Many different products fit under the umbrella of agricultural plastics.

Farmers and the organizers of agricultural plastics recycling programs—i.e., the people supplying used plastics to recycling markets—should be knowledgeable and clear about what products they have and which resin(s) the products are made from.

Why? Because agricultural plastic products differ in characteristics important to recyclers. Most recycling markets are particular about which resins they can accept for processing. Processors may also be picky about color and will almost certainly care about the level of contamination[1] in the loads of plastic they purchase and whether the plastic is rigid, a film or in some other form,[2] such as twine or netting.

The table below lists agricultural plastic products alphabetically and identifies them by form, by the resin typically used to make the product, and by its usual color. When agricultural plastics are collected for recycling, the products listed in each row of the table should be kept separate from those in the other rows because they have different characteristics.

Depending on the manufacturer and product model, even products listed on the same row might be made from different resins.  E.g., irrigation drip tape and maple tubing are usually made from a mix of polyethylenes, but sometimes from PVC. Even when these products look similar, they should be separated by resin type.

Refer to the FAQ Identifying Common Plastics Used in Agriculture[3] for simple tests and observational cues to help identify and differentiate among the common resins used for agricultural plastic products.

It is best to also separate a product group by color, even when other characteristics are the same. The reason is that clear and light-colored plastics generally have a higher value than dark plastic. This is because the range of options for the ‘next life’ of clear plastics is broader, in part because clear and light-colored plastics can be dyed to other colors more easily and economically than dark plastics. Mixing light and dark plastic together lowers the value of the entire load.

The exception to the rule “keep like with like” is that on occasion a recycling market will tell the supplier that it is OK to mix certain products in one load or even in one bale. But a word to the wise: keep products separated until you are certain that the load is going to the recycler who says the mixed load is OK!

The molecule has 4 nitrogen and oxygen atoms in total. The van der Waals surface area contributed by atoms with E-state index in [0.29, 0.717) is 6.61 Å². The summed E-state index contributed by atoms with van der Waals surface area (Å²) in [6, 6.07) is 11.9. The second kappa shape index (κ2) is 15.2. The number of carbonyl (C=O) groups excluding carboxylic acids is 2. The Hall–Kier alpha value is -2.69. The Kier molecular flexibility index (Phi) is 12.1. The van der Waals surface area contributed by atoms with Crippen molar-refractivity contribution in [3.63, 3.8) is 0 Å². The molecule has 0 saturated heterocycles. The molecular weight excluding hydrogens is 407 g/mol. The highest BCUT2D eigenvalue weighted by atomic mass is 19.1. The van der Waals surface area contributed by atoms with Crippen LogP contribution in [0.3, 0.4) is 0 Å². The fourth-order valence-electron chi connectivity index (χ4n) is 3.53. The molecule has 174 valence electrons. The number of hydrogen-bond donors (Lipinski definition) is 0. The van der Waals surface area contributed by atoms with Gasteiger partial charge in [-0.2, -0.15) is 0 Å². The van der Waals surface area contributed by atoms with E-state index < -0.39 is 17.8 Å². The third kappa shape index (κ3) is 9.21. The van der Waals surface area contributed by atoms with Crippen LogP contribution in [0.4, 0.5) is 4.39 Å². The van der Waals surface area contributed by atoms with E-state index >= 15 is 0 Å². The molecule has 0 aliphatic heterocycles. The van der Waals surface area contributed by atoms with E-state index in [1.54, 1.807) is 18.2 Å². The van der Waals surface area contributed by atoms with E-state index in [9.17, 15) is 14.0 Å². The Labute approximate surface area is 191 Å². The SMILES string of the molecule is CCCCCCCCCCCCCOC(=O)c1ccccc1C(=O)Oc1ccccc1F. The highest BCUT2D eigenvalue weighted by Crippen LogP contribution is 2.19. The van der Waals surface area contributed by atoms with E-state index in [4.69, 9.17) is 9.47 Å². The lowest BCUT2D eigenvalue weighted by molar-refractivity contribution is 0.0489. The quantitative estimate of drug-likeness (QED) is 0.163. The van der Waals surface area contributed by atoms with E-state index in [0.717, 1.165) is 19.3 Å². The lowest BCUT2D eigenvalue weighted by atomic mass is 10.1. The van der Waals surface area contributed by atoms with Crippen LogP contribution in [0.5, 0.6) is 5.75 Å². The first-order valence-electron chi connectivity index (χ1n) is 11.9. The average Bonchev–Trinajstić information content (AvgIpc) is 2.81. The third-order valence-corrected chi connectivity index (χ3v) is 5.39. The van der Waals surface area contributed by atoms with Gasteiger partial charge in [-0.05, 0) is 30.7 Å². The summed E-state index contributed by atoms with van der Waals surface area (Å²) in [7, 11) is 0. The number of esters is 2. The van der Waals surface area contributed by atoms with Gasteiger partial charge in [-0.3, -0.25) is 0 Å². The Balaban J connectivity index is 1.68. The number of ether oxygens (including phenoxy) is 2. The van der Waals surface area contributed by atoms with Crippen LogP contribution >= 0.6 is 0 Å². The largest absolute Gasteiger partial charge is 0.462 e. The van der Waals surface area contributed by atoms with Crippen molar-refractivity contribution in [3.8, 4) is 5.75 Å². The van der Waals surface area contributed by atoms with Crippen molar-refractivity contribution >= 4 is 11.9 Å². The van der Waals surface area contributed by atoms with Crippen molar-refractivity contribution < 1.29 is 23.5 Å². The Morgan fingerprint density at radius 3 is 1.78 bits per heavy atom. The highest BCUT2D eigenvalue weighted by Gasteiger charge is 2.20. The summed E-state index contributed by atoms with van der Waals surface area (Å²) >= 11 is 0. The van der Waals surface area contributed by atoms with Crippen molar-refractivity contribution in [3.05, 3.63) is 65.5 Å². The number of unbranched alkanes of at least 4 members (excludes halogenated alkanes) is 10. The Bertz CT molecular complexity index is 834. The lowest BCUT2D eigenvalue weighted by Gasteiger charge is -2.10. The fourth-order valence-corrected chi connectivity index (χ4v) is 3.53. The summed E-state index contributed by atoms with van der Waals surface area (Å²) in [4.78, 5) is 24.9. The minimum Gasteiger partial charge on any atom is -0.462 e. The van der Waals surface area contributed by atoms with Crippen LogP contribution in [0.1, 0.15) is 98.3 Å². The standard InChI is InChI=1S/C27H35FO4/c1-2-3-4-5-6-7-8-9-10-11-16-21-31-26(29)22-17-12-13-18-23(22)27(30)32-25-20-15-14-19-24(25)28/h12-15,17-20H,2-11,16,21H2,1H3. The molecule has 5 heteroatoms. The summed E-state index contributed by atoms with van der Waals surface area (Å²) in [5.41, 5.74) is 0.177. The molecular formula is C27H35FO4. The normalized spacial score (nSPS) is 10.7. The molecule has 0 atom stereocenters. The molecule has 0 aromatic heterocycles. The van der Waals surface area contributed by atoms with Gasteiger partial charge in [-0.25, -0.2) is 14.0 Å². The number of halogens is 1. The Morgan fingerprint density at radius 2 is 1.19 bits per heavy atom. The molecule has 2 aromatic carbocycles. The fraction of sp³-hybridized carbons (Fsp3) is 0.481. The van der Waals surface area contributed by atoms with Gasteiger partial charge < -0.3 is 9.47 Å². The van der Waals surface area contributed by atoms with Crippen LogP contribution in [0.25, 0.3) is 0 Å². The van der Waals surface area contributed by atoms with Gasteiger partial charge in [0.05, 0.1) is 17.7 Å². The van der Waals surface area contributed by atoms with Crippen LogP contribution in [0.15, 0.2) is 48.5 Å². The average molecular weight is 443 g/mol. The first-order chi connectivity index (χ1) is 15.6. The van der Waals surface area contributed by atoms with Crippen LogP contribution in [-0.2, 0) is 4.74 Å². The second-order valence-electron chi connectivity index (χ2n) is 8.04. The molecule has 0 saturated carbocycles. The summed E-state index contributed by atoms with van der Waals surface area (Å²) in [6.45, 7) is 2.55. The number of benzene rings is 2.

[1] In this context, contamination refers to anything in the load other than the plastic being marketed. Contaminants include moisture, soil, grit, stones, and vegetative debris. Levels of contamination vary by product (e.g., mulch film and other plastics that touch the ground have more soil contamination) and by the way the plastic is handled and stored. Contamination can be minimized by following recommended handling/storage practices.

[2] The second column of the table, headed F/R/O, identifies and differentiates film plastics (F), rigid plastics (R) and forms that are neither film nor rigid, e.g., flexible drip tape and polytwine (using O for other).

[3] Identifying Common Plastics Used in Agriculture. Levitan 2016. http://hdl.handle.net/1813/42332  (see Agricultural Plastics for identification flow chart and summary).

Table: Agricultural Plastic Products Differentiated by Resin & Color


This list of agricultural plastic products will evolve as new uses for plastics in agricultural production and packaging are developed and marketed, and new or different resins are used to make the products. If you know of a product that should be added to this list, or have other information about resins or colors, please send a note to agplasticsrecycling@cornell.edu.

Thanks to Nate Leonard, NYS Field Coordinator, NYS RAPP, Cornell University, for reviewing information in the Table.

[pdf of Fact Sheet, 2pp., text & Table: Agricultural Plastic Products Differentiated by Resin & Color.]

[Slides illustrating the products listed in the table: Agricultural Plastics in Pictures]